The fury that gripped me at that moment was a twin beast. One is the formerly familiar but newly foreign anger of being raised a girl. I was trained to anticipate discrimination, almost always from a man, but it still took my breath away. The second is a feeling of my chest being hollowed out — all my manhood scooped out among men, deemed false, and laid on the floor of this grease-filled workshop.
Even though being stereotyped triggers a defiance against traditional masculinity, I feel a pressure to fake it so that nobody realizes I’m acting.
My bike does look immensely masculine, full of sharp lines, a high arcing suspension, and broad handlebars. I can’t pretend that’s not part of the reason I chose it. It brings me one step closer to fitting in.
Motorcycle riding in India has always been and continues to be immensely gendered. The tagline for the Bajaj Pulsar, India’s most popular motorcycle? “Definitely male.” When you see a motorcycle, a man is almost always driving it. If a woman is on the bike, she’s the passenger.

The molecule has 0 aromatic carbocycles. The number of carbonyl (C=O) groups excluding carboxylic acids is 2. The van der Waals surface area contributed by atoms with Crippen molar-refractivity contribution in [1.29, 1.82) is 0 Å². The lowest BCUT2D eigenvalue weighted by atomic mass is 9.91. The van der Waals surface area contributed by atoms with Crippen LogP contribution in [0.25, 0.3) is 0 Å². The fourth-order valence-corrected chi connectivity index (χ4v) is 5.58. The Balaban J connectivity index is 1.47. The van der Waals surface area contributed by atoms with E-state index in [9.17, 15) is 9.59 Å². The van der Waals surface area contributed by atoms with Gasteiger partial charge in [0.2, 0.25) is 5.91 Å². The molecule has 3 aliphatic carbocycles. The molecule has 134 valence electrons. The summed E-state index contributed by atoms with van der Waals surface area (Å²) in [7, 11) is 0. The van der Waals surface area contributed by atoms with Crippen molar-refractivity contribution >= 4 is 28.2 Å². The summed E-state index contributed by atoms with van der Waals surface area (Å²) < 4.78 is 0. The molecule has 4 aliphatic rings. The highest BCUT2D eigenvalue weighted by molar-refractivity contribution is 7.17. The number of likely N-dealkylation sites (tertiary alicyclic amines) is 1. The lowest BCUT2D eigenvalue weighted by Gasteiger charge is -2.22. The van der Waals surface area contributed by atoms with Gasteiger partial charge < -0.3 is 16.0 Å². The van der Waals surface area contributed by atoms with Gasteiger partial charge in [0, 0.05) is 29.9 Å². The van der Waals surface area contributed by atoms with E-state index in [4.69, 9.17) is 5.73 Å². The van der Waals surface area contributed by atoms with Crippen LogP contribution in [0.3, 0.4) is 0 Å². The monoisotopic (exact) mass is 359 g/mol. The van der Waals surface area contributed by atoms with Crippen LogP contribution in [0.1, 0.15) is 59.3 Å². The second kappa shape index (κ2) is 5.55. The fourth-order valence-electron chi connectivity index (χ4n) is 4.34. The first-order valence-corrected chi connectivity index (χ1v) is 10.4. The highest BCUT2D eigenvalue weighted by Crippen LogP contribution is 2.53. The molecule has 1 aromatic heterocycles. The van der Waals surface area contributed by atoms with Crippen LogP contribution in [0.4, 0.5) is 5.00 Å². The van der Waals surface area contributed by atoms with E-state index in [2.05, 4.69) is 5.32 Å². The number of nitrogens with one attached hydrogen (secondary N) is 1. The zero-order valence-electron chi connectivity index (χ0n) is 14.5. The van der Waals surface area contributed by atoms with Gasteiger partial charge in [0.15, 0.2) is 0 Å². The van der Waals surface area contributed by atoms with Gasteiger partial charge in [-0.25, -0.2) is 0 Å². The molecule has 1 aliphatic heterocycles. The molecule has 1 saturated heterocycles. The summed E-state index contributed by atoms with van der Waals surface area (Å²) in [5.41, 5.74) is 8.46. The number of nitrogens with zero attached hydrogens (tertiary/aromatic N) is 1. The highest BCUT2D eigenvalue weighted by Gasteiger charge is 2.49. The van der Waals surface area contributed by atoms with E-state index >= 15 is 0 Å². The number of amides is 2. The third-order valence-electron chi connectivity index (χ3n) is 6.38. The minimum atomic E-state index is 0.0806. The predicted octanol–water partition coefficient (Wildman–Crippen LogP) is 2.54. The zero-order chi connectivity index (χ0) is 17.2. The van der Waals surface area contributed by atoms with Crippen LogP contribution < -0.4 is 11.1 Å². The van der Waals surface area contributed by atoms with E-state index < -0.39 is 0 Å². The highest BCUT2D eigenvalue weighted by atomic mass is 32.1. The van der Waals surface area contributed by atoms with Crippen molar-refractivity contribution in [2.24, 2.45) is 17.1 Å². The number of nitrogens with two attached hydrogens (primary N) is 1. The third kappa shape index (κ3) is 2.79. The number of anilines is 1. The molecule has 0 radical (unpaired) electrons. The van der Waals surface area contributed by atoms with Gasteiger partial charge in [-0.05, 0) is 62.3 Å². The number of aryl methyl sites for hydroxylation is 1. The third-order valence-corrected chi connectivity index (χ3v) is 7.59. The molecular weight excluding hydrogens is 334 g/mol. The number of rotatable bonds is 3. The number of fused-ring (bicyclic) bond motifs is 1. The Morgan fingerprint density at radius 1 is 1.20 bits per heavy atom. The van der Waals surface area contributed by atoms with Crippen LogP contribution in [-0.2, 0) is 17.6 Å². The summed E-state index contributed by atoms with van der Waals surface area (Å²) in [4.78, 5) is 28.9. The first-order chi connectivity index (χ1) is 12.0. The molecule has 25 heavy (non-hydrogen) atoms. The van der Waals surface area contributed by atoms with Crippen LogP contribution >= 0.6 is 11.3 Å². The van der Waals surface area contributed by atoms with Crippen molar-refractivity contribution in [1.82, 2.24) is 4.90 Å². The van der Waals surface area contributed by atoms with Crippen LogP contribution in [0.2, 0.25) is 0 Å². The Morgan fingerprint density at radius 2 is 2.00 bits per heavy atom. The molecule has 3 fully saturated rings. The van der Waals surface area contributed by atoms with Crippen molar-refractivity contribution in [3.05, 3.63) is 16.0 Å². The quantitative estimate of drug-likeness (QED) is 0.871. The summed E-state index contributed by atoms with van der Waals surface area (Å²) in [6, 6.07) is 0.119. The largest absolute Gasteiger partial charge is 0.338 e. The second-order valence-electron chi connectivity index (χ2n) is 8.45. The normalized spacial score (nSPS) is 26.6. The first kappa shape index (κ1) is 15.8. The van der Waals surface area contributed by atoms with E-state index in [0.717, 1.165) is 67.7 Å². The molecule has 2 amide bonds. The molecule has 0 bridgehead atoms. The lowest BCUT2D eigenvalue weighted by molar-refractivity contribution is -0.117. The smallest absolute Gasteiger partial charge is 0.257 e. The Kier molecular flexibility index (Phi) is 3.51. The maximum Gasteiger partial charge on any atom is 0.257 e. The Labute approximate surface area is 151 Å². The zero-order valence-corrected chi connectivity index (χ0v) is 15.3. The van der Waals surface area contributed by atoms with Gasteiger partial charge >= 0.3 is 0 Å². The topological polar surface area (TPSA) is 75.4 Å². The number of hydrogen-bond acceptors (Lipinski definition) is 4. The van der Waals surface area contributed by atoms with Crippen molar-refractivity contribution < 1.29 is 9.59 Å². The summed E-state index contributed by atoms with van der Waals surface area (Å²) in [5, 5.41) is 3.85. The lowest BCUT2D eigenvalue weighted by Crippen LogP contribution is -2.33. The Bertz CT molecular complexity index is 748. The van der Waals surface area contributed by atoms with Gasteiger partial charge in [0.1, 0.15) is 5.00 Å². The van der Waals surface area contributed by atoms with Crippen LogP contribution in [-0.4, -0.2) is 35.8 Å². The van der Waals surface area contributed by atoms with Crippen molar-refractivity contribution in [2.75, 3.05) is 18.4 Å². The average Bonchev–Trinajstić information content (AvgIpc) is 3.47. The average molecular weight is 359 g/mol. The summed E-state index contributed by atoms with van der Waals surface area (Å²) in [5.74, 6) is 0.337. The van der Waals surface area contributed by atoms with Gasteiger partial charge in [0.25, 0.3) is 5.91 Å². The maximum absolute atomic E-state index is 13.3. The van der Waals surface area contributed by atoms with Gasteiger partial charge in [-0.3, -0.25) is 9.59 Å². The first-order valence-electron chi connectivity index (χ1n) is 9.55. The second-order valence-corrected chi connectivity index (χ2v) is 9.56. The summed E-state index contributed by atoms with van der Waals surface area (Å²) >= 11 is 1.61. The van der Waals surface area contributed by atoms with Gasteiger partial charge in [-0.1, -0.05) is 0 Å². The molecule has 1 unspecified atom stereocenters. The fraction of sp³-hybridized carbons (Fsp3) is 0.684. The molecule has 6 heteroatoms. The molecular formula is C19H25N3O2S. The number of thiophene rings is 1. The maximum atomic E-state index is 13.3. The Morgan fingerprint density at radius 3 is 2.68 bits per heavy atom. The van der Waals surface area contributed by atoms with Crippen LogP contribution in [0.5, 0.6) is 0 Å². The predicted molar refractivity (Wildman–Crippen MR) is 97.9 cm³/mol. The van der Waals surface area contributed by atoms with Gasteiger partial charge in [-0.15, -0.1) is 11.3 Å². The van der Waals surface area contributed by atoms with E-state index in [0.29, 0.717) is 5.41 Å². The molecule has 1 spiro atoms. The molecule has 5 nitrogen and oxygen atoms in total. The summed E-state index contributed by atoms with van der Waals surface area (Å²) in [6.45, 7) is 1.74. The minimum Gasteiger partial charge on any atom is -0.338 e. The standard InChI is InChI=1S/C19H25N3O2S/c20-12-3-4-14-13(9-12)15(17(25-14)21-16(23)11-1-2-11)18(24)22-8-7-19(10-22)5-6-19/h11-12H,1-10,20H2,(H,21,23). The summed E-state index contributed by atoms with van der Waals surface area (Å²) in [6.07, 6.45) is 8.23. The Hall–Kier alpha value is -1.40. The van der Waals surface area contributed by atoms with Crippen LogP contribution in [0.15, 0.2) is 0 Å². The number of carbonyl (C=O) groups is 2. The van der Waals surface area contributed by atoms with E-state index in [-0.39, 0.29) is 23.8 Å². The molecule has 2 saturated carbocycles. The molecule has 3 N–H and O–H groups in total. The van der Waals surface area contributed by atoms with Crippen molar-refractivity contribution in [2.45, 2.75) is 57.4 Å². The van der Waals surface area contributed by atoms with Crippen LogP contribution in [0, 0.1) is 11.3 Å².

Passengers’ seats are called Pillion seats. The term has its roots in Latin, describing a small secondary seat, typically for a woman. Women in India generally ride scooters, which are two-wheelers that don’t require one to change gears. The deep-seated stereotypes ingrained in such a dominant mode of transportation in India makes me feel tremendous discomfort. Sometimes, I can’t make myself sit behind a cis-male friend on a motorcycle. It feels like I’ve been robbed of something.